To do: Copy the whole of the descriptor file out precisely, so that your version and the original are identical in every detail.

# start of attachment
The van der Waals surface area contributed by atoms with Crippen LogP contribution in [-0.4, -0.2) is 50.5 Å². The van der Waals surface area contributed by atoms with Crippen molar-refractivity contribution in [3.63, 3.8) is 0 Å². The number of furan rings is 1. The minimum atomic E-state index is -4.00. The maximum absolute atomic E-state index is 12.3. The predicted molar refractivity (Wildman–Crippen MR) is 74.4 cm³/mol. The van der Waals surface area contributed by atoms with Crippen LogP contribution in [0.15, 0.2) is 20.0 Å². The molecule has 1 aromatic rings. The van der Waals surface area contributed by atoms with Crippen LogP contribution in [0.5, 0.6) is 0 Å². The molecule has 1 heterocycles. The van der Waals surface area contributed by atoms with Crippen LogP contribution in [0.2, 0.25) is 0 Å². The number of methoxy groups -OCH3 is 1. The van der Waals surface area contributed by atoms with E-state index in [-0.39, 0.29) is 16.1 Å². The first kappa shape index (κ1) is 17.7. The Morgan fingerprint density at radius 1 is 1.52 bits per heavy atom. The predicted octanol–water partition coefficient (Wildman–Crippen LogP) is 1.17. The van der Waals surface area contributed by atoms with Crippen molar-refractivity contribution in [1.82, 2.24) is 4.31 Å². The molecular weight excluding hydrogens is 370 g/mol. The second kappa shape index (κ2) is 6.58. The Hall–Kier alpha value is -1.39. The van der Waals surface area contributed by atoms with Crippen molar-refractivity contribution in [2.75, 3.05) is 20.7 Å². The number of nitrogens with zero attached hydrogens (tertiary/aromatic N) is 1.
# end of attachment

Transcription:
The van der Waals surface area contributed by atoms with Crippen LogP contribution in [-0.4, -0.2) is 50.5 Å². The van der Waals surface area contributed by atoms with Crippen molar-refractivity contribution in [3.63, 3.8) is 0 Å². The number of furan rings is 1. The minimum atomic E-state index is -4.00. The maximum absolute atomic E-state index is 12.3. The predicted molar refractivity (Wildman–Crippen MR) is 74.4 cm³/mol. The van der Waals surface area contributed by atoms with Crippen LogP contribution in [0.15, 0.2) is 20.0 Å². The molecule has 1 aromatic rings. The van der Waals surface area contributed by atoms with Crippen LogP contribution in [0.5, 0.6) is 0 Å². The molecule has 1 heterocycles. The van der Waals surface area contributed by atoms with Crippen LogP contribution in [0.2, 0.25) is 0 Å². The number of methoxy groups -OCH3 is 1. The van der Waals surface area contributed by atoms with E-state index in [-0.39, 0.29) is 16.1 Å². The first kappa shape index (κ1) is 17.7. The Morgan fingerprint density at radius 1 is 1.52 bits per heavy atom. The predicted octanol–water partition coefficient (Wildman–Crippen LogP) is 1.17. The van der Waals surface area contributed by atoms with Crippen molar-refractivity contribution in [1.82, 2.24) is 4.31 Å². The molecular weight excluding hydrogens is 370 g/mol. The second kappa shape index (κ2) is 6.58. The Hall–Kier alpha value is -1.39. The van der Waals surface area contributed by atoms with Crippen molar-refractivity contribution in [2.75, 3.05) is 20.7 Å². The number of nitrogens with zero attached hydrogens (tertiary/aromatic N) is 1.